Except for the studios that turned ``Platoon'' down for more than a decade - saying it wasn't a ``commercial'' project - nobody has been more amazed by the film's wildfire success than Oliver Stone, who wrote and directed it. ``We didn't expect anything like this,'' he told me in a recent phone conversation. Backed up by eight Academy Award nominations, the picture's popularity has become the season's hottest movie-news story. Behind the headlines, however, lies a deeper issue - the significance of ``Platoon'' as an answer to ``Rambo: First Blood Part II,'' the previous blockbuster about the Vietnam conflict.
To some extent, Hollywood movies constitute a dialogue with the public and each other. Sometimes the dialogue amounts to a debate, with box-office figures measuring the response of moviegoers to each argument.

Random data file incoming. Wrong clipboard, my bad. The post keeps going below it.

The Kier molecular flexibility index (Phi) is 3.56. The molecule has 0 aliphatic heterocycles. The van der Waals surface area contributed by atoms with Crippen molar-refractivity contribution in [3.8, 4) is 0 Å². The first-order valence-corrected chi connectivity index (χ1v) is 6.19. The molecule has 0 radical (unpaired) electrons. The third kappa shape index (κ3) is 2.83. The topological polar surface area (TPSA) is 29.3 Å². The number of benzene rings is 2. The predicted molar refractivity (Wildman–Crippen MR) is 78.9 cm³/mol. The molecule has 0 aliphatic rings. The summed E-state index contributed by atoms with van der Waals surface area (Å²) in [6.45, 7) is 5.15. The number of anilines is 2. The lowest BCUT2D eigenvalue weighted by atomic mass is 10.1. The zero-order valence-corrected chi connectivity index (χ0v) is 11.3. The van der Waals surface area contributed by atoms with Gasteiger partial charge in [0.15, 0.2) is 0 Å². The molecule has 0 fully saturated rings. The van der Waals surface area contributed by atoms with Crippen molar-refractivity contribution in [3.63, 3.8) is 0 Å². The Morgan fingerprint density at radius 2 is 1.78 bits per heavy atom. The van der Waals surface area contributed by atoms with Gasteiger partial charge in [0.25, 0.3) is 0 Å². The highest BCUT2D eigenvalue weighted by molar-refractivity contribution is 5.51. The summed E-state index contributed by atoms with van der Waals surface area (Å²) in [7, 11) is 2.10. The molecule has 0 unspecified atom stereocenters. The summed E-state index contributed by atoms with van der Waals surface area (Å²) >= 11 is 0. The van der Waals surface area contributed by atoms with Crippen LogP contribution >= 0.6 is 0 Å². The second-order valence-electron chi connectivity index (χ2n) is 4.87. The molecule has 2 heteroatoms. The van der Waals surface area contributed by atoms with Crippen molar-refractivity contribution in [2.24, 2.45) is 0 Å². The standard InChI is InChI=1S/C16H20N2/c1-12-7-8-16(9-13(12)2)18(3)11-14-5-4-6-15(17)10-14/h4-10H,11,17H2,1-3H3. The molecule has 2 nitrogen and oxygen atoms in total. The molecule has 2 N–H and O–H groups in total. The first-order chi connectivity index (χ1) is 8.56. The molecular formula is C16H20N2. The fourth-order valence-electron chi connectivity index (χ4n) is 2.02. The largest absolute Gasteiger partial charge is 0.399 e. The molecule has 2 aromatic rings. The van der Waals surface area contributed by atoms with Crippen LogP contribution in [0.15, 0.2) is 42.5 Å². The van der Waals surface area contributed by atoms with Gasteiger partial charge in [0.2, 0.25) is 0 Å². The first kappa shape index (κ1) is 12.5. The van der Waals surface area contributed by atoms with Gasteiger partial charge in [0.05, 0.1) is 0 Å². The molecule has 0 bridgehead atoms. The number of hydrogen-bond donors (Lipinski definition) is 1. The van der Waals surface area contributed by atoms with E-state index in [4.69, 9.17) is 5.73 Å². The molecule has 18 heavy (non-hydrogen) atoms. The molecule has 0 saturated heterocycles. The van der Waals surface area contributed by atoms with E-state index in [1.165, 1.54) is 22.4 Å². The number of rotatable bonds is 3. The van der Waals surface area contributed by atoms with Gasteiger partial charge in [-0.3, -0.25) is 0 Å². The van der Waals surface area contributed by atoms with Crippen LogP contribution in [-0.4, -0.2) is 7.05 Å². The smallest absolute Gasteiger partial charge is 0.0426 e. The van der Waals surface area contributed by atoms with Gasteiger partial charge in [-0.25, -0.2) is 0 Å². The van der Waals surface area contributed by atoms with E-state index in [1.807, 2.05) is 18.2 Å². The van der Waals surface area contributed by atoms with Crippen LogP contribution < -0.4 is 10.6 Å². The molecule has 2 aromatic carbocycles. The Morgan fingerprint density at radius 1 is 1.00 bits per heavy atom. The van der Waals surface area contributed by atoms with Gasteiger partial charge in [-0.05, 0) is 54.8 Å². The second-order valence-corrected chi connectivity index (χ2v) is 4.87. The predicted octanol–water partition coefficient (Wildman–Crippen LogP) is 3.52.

Seen in this light, the flamboyant action of ``Rambo'' represented a radical turn away from the ambiguity and skepticism of earlier Vietnam films like ``The Deer Hunter'' and ``Apocalypse Now.''
In the same way, the success of ``Platoon'' can be seen as a strong and perhaps surprising reply to the ``Rambo'' world-view, which was thought by some to augur a new flowering of aggressive anti-Communism and conservatism.
``Platoon'' also appears to have opened up a more searching kind of introspection among moviegoers than ``Rambo'' did - focusing not just on Vietnam and the longing to ``win,'' but on the physical and psychological destructiveness of all combat.
``Students are constantly bringing up `Platoon' and asking about the war,'' says the director of a university film department in the New York area. ``And parents have come to me, wanting to talk about it with me and their children. They aren't just titillated by the violence. They're troubled by the film, and it's opening many doors to discussion.''
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